Remembering the terrorist attacks of September 11th can be disturbing and can rekindle memories of drama, death and, for some, dust. It was thick, choking clouds of dust that retired FDNY Deputy Chief James Riches struggled to breath through day after day for months. Four years later, shortness of breath forced him to the emergency room.
"They X-rayed my lungs, listened to my chest and told my wife I would be dead in five hours," he said. "My lungs were filled with fluid, and I better get my family together because they didn't think i was going to make it."
Riches' lung problems persisted even after they resulted in his forced retirement. He's one of 13,000 first responders in who participated in the study. It found that compared to pre-9/11 tests, those rescuers who had sustained dust exposure had a decline in lung function that persisted for the seven years of the study without improvement.
Dr. David Prezant, of Montefiore Medical Center, is the fire department's chief doctor and the study's author.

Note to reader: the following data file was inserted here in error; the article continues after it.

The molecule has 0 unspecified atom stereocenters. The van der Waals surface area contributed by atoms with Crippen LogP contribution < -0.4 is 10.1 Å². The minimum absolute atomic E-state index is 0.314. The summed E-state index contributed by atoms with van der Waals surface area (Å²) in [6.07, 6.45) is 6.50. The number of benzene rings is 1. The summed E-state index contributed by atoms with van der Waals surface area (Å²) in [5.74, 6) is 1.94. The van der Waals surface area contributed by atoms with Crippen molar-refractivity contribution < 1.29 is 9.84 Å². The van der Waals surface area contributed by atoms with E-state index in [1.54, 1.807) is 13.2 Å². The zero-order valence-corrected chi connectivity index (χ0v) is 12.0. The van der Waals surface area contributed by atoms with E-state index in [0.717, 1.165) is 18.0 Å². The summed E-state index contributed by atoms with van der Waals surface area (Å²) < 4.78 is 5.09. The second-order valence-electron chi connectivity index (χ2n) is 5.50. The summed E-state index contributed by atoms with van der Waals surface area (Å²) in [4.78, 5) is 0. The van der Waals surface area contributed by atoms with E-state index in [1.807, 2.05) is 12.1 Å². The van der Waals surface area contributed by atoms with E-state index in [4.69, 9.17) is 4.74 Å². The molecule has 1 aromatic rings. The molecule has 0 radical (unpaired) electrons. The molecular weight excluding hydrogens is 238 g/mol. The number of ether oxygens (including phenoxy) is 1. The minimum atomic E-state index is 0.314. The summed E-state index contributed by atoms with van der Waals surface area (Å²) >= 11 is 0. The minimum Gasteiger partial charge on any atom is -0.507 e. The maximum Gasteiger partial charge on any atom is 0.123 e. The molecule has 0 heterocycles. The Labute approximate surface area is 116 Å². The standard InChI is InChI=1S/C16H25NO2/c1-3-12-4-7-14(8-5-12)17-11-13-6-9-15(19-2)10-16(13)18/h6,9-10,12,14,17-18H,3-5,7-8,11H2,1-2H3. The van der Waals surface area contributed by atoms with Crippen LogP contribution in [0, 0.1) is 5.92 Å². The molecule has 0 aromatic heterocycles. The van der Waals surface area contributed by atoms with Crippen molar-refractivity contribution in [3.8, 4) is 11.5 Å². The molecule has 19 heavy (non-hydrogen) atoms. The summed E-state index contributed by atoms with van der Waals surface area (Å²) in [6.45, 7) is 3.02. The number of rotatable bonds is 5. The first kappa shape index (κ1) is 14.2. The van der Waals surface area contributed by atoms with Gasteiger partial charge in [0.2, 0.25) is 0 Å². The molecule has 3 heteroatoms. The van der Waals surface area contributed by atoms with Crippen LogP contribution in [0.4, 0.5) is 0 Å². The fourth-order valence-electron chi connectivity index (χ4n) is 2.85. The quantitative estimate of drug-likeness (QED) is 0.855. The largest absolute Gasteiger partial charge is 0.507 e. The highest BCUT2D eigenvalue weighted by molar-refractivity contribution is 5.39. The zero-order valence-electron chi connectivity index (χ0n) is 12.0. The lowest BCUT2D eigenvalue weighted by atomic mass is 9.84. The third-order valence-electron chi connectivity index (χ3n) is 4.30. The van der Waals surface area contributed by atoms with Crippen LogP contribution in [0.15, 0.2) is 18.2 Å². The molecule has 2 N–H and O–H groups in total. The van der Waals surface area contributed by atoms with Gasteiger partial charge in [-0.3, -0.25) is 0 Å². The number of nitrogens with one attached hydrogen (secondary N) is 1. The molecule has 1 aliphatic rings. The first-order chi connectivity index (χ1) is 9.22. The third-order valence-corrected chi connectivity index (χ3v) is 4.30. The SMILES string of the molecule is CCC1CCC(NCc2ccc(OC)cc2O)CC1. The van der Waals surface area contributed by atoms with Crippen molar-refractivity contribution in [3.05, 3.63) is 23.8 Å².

"There were thousands of gallons of jet fuel that were burning," he said. "Then these towers collapsed, causing particle matter, dust coated with chemicals, to be in the air, so thick that you couldn't see your hand through it. That's what they were breathing."
It is much different from the air fire rescuers are used to.
Permanent lung changes in firefighters are very unusual. Some firefighters at a house fire, for example, may have reduced lung function afterward. These changes generally improve quickly.
But Dr. Prezant says the dust at ground zero was so thick, it overwhelmed the cleansing power of the lungs and attacked air sacs deep the lung tissue. He says the damage was permanent, as it is with Riches, who was in a coma for two weeks and miraculously survived.
"Right now, I've improved a lot," he said. "I'm not back to normal, but I thank God I'm alive every day."
Riches is one of the true heroes of September 11, as is his son Jimmy, also a firefighter, who gave his life trying to aid victims trapped in one of the towers. Dr. Prezant says it's impossible to know if downtown residents will have lung problems, but those who had a previous history of breathing issues should follow up with their doctors or with programs monitoring such people.